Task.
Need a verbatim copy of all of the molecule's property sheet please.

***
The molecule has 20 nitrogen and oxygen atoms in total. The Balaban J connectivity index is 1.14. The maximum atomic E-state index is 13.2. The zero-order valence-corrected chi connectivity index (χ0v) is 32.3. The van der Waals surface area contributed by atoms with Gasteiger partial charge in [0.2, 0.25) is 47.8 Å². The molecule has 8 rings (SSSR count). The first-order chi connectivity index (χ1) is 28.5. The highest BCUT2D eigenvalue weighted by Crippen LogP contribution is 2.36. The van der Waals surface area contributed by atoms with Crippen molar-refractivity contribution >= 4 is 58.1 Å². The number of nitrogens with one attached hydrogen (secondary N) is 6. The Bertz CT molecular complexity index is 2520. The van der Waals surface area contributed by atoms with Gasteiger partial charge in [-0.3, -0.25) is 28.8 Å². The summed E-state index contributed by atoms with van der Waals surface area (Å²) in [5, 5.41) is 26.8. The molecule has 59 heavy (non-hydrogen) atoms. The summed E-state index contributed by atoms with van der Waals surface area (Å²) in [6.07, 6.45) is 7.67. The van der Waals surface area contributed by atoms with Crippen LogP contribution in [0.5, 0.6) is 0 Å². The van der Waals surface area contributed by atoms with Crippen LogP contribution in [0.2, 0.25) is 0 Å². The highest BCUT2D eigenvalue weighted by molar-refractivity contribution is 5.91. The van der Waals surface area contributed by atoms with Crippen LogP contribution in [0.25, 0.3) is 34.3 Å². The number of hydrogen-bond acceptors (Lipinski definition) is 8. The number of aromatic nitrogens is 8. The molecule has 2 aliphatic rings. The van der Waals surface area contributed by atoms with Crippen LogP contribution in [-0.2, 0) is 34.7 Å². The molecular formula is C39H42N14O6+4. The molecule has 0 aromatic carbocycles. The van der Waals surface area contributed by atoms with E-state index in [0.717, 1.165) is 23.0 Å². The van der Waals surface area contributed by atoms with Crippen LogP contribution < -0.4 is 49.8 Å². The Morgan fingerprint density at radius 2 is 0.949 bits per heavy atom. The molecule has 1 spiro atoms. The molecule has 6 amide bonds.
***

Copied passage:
The molecule has 20 nitrogen and oxygen atoms in total. The Balaban J connectivity index is 1.14. The maximum atomic E-state index is 13.2. The zero-order valence-corrected chi connectivity index (χ0v) is 32.3. The van der Waals surface area contributed by atoms with Gasteiger partial charge in [0.2, 0.25) is 47.8 Å². The molecule has 8 rings (SSSR count). The first-order chi connectivity index (χ1) is 28.5. The highest BCUT2D eigenvalue weighted by Crippen LogP contribution is 2.36. The van der Waals surface area contributed by atoms with Crippen molar-refractivity contribution >= 4 is 58.1 Å². The number of nitrogens with one attached hydrogen (secondary N) is 6. The Bertz CT molecular complexity index is 2520. The van der Waals surface area contributed by atoms with Gasteiger partial charge in [-0.3, -0.25) is 28.8 Å². The summed E-state index contributed by atoms with van der Waals surface area (Å²) in [5, 5.41) is 26.8. The molecule has 59 heavy (non-hydrogen) atoms. The summed E-state index contributed by atoms with van der Waals surface area (Å²) in [6.07, 6.45) is 7.67. The van der Waals surface area contributed by atoms with Crippen LogP contribution in [0.5, 0.6) is 0 Å². The van der Waals surface area contributed by atoms with Crippen LogP contribution in [0.2, 0.25) is 0 Å². The highest BCUT2D eigenvalue weighted by molar-refractivity contribution is 5.91. The van der Waals surface area contributed by atoms with Crippen LogP contribution in [0.25, 0.3) is 34.3 Å². The number of hydrogen-bond acceptors (Lipinski definition) is 8. The number of aromatic nitrogens is 8. The molecule has 2 aliphatic rings. The van der Waals surface area contributed by atoms with Crippen LogP contribution in [-0.2, 0) is 34.7 Å². The molecular formula is C39H42N14O6+4. The molecule has 0 aromatic carbocycles. The van der Waals surface area contributed by atoms with E-state index in [0.717, 1.165) is 23.0 Å². The van der Waals surface area contributed by atoms with Crippen LogP contribution < -0.4 is 49.8 Å². The Morgan fingerprint density at radius 2 is 0.949 bits per heavy atom. The molecule has 1 spiro atoms. The molecule has 6 amide bonds.